Recap  The full House was in session two days this week up against a major deadline and they had almost 100 bills to get through. These bills included HB 10, the House version of the so-called parental bill of rights, HB 331, a

This was a mixed week for public education.  Let’s start with the good news. Town election day was March 14th for most SB 2 towns and school districts across the state.  Of course, an epic nor’easter that dropped 8 to 38 inches of heavy, wet snow and knocked out power to thousands altered those plans for many.  Luckily, a recent state law allows voters to vote absentee the day before Town Meeting Day if a winter storm warning has been declared, so they don’t have to endanger themselves to get to the polls. In the interest of public safety, seventy towns postponed their elections for two weeks and rescheduled for March 28th. For those who persevered and held voting, the results showed that even in a raging snowstorm, Granite State voters showed up to support public school students, teachers, and school support staff and their local, neighborhood public schools. MORE
House Action  Thursday’s House session dealt a blow to supporters of public education as well as property taxpayers across the state. There is no way to sugarcoat this. Despite our best efforts, anti-public education politicians voted to expand the use of unaccountable school vouchers, further draining money from the Education Trust Fund which funds our neighborhood public schools. This means your local property taxes will go up or your neighborhood public school will have to cut things like arts, sports, and other programs.  In fact, one of the voucher expansion bills that passed could result in a family struggling to keep up with their bills now being responsible for funding a voucher for a millionaire who wants to send their kids to an elite private or parochial school. Many families currently in the voucher program are using their vouchers to pay for art, music, and sports, some of the very programs neighborhood public schools will have to cut because of the underfunding from the state. The journey of these bills is not yet over. They will either be put into the budget or sent over to the Senate. MORE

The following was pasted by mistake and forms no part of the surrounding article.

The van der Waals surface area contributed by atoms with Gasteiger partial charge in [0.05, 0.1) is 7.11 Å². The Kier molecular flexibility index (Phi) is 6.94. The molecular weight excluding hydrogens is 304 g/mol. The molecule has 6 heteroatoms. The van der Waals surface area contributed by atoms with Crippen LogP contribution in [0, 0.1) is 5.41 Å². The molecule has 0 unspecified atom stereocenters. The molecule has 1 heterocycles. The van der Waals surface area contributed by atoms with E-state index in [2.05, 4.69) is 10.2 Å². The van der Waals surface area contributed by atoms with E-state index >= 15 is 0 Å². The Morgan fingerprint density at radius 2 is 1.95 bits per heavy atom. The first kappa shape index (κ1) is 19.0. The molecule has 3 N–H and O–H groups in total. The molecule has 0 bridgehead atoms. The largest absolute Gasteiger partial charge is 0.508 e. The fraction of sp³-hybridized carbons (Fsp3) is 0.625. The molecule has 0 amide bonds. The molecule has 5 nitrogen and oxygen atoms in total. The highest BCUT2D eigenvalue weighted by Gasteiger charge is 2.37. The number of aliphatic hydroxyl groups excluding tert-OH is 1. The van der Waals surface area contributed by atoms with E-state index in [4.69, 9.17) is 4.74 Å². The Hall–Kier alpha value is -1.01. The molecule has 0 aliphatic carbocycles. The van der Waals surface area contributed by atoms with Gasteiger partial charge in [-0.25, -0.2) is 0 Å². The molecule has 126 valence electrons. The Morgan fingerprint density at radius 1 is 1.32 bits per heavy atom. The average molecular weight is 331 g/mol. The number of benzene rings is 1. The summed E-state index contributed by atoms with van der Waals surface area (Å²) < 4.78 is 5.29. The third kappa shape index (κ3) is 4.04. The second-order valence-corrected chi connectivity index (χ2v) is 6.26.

We find this amendment quite problematic because it is so broad it could be applied to any educator at any time. It gives the Commissioner of Education the power to issue subpoenas for “persons, relevant documents and relevant items” under the RSA that gives the State Board of Education rulemaking authority to establish and enforce an Educator Code of Ethics and Code of Conduct. Every single licensed professional – teacher, reading specialist, school counselor, principal -  working in a public school is covered by the Code of Ethics and Code of Conduct. In effect, this amendment is saying that you are giving the Commissioner of Education the power to subpoena almost anyone who works in a public school for any interaction with a student that someone thinks might be a problem under the Code of Ethics or Code of Conduct. That is incredibly broad power that no other department has over thousands of workers across the state with almost no restrictions on how it would be used. MORE